These studies were part of Boehringer Ingelheim’s Phase III program for asthma, which will include 4,000 patients across adult, pediatric, and adolescent populations who are symptomatic despite treatment with steroids.
In these trials, tiotropium is delivered via the Respimat, a soft mist inhaler. The Respimat was the second device to be developed for Spiriva, the first being the HandiHaler, a dry powder inhaler. The Respimat was first made available in Germany and the UK in 2007 and is considered to be an easy-to-use and valued device. However, while some additional roll-out has been seen in the EU, the device has so far failed to gain approval in the US.
In September 2008 the company received a Complete Response Letter from the FDA seeking additional data on the Respimat. This was followed in July 2010 by the release of pooled safety results showing an increase in all-cause mortality in patients treated with the Respimat compared to placebo. The data highlighted a numerically greater incidence of fatal events in patients that had been treated with Spiriva Respimat compared to placebo in six trials. In response, Boehringer Ingelheim has initiated a large-scale global Phase III safety study comparing Spiriva delivered in each of the devices. The trial is designed to show that Spiriva delivered by the Respimat has a similar effect on safety and similar or superior effects on exacerbations when compared to the HandiHaler. The multicenter study includes around 17,000 patients and is randomized, active controlled, and double blind. It is expected to be completed in April 2013.
Given the wide experience already gained with Spiriva in the HandiHaler, it is somewhat surprising to see Boehringer Ingelheim opting to develop Spiriva for asthma in the Respimat. This could be a sign that Boehringer Ingelheim is confident that the safety trial will dispel fears surrounding the Respimat and that the company remains keen on bringing the Respimat to the US market.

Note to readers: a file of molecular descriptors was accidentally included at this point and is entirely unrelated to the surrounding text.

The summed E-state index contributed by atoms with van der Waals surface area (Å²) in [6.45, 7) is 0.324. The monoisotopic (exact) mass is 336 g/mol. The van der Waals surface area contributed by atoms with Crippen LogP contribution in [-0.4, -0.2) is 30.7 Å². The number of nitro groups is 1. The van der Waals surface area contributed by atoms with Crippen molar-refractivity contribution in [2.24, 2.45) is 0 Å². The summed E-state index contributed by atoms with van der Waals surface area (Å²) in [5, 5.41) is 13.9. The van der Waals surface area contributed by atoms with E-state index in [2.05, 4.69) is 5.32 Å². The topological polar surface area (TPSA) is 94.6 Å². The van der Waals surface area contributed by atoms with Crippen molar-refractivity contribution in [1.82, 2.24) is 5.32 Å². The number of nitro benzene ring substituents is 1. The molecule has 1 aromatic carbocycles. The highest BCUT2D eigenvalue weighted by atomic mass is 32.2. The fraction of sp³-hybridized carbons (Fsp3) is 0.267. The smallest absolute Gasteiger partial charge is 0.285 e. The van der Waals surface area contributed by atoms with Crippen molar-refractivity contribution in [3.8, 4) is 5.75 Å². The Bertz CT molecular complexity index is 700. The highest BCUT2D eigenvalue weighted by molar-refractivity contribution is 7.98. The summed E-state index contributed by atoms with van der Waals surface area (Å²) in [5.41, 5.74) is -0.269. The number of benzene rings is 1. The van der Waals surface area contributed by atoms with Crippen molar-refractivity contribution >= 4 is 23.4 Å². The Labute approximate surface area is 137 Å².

Spiriva has so far faced little direct competition, allowing it to see high commercial success in COPD. Datamonitor forecasts 2012 sales to reach $3bn across the seven major markets (the US, Japan, France, Germany, Italy, Spain, and the UK). However, with the COPD pipeline increasingly active, and with the looming threat of generics, Boehringer Ingelheim is looking at ways to maintain its dominance. Datamonitor forecasts 11 new products to launch for COPD over the next 10 years, dramatically increasing competition.
Unlike in COPD where Spiriva is used across all disease severities, if approved for asthma its use will likely be limited to the uncontrolled segment of the population, which key opinion leaders interviewed by Datamonitor estimate could be up to 10% of patients. However, within that uncontrolled asthma patient population, there is high unmet need which could allow for a rapid adoption of the brand, and allow Spiriva access to a niche market with limited competition.